People and politicians across the UK are gearing up for the general election on 12 December.
The election means adults will get the chance to have their say on who they would like to run the country.
They will then need to be voted in again if they want to continue as an MP - they'll be trying to win as many votes as they can.
This campaigning has now officially started, so what can you expect to happen in the next few weeks?
The party leaders and the candidates who want to be MPs will probably pop up on your TV quite often.
They'll be taking part in debates and interviews trying to encourage as many people as possible to vote for them.
The debates can be really interesting to watch because the party leaders are asked about what they would do if their party wins the election and they run the country.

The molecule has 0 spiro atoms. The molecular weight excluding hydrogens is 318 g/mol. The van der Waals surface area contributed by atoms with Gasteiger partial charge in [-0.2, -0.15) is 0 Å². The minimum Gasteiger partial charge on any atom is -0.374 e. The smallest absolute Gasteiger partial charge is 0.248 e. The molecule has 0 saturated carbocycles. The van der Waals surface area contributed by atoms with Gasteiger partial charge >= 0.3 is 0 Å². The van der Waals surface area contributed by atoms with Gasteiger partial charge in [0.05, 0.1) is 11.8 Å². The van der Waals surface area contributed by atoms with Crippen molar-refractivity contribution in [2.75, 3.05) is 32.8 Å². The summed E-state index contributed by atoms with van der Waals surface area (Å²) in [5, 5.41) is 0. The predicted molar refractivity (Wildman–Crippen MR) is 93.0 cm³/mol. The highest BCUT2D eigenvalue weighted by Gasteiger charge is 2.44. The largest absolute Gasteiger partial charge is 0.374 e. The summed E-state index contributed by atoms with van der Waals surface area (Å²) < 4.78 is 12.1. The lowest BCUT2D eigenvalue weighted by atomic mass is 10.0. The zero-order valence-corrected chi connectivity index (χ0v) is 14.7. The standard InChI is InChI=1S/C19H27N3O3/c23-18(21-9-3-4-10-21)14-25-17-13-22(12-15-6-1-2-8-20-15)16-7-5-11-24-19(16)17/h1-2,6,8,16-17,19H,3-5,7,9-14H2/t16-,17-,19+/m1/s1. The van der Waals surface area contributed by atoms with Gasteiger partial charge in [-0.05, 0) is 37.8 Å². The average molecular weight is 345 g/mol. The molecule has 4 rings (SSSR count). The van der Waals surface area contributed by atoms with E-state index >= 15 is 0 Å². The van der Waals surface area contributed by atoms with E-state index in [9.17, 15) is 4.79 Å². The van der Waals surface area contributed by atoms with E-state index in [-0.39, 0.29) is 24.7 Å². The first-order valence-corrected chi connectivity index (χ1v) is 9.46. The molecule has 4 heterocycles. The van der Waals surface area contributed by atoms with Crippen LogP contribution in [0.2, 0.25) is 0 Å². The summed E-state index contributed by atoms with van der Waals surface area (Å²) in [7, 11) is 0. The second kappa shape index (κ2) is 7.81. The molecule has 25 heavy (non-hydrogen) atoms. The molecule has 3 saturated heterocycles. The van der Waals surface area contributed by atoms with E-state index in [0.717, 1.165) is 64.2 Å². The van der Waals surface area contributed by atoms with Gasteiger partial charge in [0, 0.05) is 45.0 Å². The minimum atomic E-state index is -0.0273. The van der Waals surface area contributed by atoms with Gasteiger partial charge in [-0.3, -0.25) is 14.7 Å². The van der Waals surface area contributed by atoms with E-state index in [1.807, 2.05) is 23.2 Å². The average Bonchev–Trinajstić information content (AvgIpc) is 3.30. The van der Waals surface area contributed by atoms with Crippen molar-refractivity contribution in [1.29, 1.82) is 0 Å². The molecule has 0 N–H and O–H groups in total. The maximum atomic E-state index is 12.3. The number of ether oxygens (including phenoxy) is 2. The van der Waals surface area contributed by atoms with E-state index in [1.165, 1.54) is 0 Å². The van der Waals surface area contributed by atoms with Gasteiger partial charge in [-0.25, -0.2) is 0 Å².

You might find a few more leaflets are posted through your door during the next few weeks.
That's because political parties want to let people know what their plans and policies are.
One way to do that is do write down their main points, and post them through letterboxes.
The news might start to look a bit repetitive.
There will be A LOT of talk about the general election, and probably Brexit too.
You'll also see a lot of the same faces as the party leaders and candidates are interviewed more than usual.
Programmes and news reporters will do their best to explain what's going on, but even political experts aren't sure they can predict what the outcome of the election will be.
Luckily, you've got Newsround to help you make sense of it all!
Leaders of the political parties will leave the House of Commons and travel across the country to meet people (potential voters!).
They'll try and talk to as many different people as they can and hope they can persuade them to vote for them.
That means you might see politicians in your local area; shaking hands with people and even taking selfies.
It's everybody's favourite - dogs at polling stations!
Whilst adults are inside placing their votes their dogs (and cats!) are often seen waiting patiently outside.
But you won't see these guys until 12 December, the day when people cast their vote.